Sunday, September 25, 2016


BLOG 2 - Captain America: Civil War
Captain America: Civil War is one of the blockbusters, glossing over 1 billion dollars worldwide (Wikipedia), which makes it the highest-glossing film of 2016 and the 12th highest-glossing film of all time. As successful as other superhero movies, however Captain America: Civil War did a pretty good job in the test comparing to other movies in the same genre.
First, one of the most surprising quality of this blockbuster is: It actually passed the Bechdel test but not in flying colors. Obviously, there are more than 2 named female characters (Agent Sharon Carter, Natasha Romanoff – Black Widow, Wanda Maximoff – Scarlet Witch). Moreover, Natasha and Wanda exchanged a conversation in the beginning of the movies when they discuss briefly about the tactics and experiences, which helps the movie pass the Bechdel Test. However, this is a point that many argue about: Do they really talk to each other, or does it counts as a conversation? In my opinion, yes. Maximoff added “you guys” at the start of the sentence, which may make it seems like for the whole group, but actually, it’s for Natasha, based on the context. It is barely a conversation, but the two did talk to each other, and not about a man.

Secondly, the film absolutely portrays the main 3 women way more than “object of male gaze”. This is quite obvious, as Black Widow and Scarlet Witch are presented as superheroes in the movie. Black Widow has incredible flexibility, which attracts people greatly in her fighting scene. On the other hand, Scarlet Witch may be the most powerful of all superheroes in that movies with hypnosis and telekinetic superpowers. Although these two are amazingly sexy and beautiful in real life, but in this movie, they are real superheroes, as Captain America, Iron Man or Spider-Man (In my opinion, they are even more superhero-like than Spider-Man or Falcon in the movie)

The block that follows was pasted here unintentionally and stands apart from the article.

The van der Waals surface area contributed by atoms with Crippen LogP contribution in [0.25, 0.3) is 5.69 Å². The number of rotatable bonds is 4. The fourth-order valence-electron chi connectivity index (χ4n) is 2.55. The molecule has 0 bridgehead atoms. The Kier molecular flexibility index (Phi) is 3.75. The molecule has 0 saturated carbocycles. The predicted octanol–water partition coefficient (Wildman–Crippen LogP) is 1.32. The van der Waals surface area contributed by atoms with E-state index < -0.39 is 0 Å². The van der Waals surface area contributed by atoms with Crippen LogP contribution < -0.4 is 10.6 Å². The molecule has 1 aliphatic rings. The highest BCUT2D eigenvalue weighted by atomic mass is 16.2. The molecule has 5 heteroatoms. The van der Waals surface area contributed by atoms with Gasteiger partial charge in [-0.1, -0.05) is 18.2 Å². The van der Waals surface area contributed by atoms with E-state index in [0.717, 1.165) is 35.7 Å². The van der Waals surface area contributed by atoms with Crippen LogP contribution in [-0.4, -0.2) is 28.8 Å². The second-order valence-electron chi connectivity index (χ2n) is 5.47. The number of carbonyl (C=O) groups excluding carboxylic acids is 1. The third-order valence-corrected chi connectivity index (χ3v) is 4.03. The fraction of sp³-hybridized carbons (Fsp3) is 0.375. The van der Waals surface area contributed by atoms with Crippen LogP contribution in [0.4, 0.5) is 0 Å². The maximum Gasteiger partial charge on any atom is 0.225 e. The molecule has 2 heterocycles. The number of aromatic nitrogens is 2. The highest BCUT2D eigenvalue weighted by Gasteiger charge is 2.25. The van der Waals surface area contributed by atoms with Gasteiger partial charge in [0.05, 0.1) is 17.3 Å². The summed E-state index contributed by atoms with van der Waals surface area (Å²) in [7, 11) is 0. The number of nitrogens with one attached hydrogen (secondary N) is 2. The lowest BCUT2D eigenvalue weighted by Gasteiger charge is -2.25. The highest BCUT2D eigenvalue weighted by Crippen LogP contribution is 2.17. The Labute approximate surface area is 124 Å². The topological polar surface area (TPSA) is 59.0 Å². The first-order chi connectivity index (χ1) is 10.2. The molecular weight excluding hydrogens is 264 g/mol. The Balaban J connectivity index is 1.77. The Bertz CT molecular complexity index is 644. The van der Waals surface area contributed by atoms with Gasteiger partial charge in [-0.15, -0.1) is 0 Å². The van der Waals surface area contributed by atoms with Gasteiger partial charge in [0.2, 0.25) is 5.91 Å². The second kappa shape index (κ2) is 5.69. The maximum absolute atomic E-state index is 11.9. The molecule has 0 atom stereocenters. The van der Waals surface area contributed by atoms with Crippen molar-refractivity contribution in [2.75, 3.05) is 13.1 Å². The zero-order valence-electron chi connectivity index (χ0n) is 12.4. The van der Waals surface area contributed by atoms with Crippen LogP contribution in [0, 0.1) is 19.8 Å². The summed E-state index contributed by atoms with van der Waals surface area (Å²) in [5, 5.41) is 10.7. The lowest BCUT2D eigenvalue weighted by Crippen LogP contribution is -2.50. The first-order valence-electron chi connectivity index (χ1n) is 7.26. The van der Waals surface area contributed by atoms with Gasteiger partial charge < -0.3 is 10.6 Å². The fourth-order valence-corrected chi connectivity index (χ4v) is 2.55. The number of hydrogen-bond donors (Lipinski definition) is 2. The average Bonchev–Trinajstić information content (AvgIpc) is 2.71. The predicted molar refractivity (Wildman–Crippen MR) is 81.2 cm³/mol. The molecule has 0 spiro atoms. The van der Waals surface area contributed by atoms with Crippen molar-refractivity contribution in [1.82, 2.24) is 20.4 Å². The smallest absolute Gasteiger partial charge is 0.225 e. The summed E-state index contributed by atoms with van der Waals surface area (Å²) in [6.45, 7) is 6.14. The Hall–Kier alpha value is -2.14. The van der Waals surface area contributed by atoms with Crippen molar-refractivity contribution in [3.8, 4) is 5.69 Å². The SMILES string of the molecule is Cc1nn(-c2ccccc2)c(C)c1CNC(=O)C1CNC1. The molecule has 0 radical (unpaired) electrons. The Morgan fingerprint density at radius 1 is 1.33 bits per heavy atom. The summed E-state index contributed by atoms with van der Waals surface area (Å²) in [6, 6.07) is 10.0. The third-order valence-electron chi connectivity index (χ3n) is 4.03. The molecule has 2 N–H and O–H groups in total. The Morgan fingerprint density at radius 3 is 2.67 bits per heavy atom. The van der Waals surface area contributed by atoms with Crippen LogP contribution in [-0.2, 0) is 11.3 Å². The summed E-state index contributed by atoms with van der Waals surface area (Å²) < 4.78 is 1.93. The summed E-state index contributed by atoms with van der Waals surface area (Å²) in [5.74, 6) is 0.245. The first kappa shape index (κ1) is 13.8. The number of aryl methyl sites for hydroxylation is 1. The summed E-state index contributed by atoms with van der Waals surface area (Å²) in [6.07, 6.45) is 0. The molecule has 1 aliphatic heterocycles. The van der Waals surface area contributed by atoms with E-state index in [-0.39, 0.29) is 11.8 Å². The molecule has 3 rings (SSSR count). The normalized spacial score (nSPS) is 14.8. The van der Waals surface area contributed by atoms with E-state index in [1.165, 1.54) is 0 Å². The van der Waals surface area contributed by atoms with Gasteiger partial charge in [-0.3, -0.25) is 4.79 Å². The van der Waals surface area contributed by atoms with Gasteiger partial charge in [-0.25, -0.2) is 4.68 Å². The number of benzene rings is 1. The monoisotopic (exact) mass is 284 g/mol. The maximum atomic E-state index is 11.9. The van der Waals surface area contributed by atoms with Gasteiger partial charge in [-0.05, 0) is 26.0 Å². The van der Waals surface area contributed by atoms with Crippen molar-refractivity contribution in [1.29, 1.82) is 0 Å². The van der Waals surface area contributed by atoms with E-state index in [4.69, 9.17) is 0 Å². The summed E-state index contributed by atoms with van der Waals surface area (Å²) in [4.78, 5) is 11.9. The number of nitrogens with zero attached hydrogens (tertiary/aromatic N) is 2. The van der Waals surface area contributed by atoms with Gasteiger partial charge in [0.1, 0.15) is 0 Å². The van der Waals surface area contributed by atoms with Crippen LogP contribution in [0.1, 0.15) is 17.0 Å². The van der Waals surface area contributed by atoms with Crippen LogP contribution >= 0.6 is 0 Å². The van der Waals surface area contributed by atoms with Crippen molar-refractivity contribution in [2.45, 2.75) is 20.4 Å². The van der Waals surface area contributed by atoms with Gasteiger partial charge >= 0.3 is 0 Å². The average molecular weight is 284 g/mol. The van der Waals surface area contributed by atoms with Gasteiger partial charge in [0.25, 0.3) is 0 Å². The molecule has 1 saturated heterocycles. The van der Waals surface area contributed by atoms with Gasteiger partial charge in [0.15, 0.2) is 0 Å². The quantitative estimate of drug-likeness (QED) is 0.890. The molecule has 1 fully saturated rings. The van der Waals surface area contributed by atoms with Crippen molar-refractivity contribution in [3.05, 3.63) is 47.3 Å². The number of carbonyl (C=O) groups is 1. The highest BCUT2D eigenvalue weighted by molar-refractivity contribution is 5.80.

Similar to the second point, the film clearly includes one or more men in color, in speaking roles, and not reduced to racial stereotypes (T’Challa – Black Panther, James Rhodes – War Machine, Sam Wilson – Falcon). We can easily see that the movie doesn’t mention anything about their race or any kind of stereotypes. They are portrayed as normal superheroes: The tragedy of War Machine, the humor of Falcon, the appearance of Black Panther (personally I think Blank Panther and Spider-man are the two guys who steal the show just by their appearance in the movie). There are 12 heroes in the film, 2 of them are female, 3 of them are black, so the film actually did a good job in creating diversity. The fourth point: “the film avoids celebrating offensive racial, ethnic and cultural stereotypes” is unarguable, as the plot totally focuses on superpowers, battles and opinions and has nothing to do with celebrating stereotypes.
About the grading system, it clearly states that “it represents a diverse array of people and experience”, which implies that it means nothing in assessing the value of the movie. As many people may know, some Oscar-winning movies even fail the Bechdel test or get a D in Rep-Test. Therefore, it is actually a fair way to score the movie, but only in terms of diversity. However, in my opinion, to enhance gender quality, all the statements in female and male sections should be equally valuable (in the test, every statements in female sections worth 2 points, whereas the statements in male only worth one point). This is just a diversity test, so just don’t let it ruin your movie-watching experience.

Overall, Captain America: Civil War got an C in the test, which is pretty good for a superheroes film. On the other hand, the rep-test is a reasonable way to value the diversity in a movie, but absolutely not a way to estimate the quality of that movie.

1 comment:

  1. You did a great job at analyzing the film as a whole. This movie does past the bechdal test . 2 women have conversation thats not about men.